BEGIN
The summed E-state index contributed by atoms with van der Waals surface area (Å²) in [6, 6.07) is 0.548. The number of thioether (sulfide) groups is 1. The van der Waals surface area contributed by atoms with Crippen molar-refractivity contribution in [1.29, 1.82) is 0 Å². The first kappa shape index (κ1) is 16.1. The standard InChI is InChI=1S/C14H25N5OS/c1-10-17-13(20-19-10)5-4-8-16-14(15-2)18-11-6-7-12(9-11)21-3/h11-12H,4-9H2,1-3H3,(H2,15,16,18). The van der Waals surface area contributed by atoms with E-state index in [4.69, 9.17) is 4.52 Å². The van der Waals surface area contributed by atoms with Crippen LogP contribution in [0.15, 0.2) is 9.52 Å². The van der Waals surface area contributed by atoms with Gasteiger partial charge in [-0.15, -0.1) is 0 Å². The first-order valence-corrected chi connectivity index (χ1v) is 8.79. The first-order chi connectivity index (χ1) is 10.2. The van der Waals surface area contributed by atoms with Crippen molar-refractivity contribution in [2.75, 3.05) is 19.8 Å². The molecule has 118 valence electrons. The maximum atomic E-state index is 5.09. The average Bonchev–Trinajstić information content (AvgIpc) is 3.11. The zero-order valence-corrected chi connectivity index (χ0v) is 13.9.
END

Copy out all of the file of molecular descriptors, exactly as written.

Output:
The summed E-state index contributed by atoms with van der Waals surface area (Å²) in [6, 6.07) is 0.548. The number of thioether (sulfide) groups is 1. The van der Waals surface area contributed by atoms with Crippen molar-refractivity contribution in [1.29, 1.82) is 0 Å². The first kappa shape index (κ1) is 16.1. The standard InChI is InChI=1S/C14H25N5OS/c1-10-17-13(20-19-10)5-4-8-16-14(15-2)18-11-6-7-12(9-11)21-3/h11-12H,4-9H2,1-3H3,(H2,15,16,18). The van der Waals surface area contributed by atoms with E-state index in [4.69, 9.17) is 4.52 Å². The van der Waals surface area contributed by atoms with Crippen LogP contribution in [0.15, 0.2) is 9.52 Å². The van der Waals surface area contributed by atoms with Gasteiger partial charge in [-0.15, -0.1) is 0 Å². The first-order valence-corrected chi connectivity index (χ1v) is 8.79. The first-order chi connectivity index (χ1) is 10.2. The van der Waals surface area contributed by atoms with Crippen molar-refractivity contribution in [2.75, 3.05) is 19.8 Å². The molecule has 118 valence electrons. The maximum atomic E-state index is 5.09. The average Bonchev–Trinajstić information content (AvgIpc) is 3.11. The zero-order valence-corrected chi connectivity index (χ0v) is 13.9.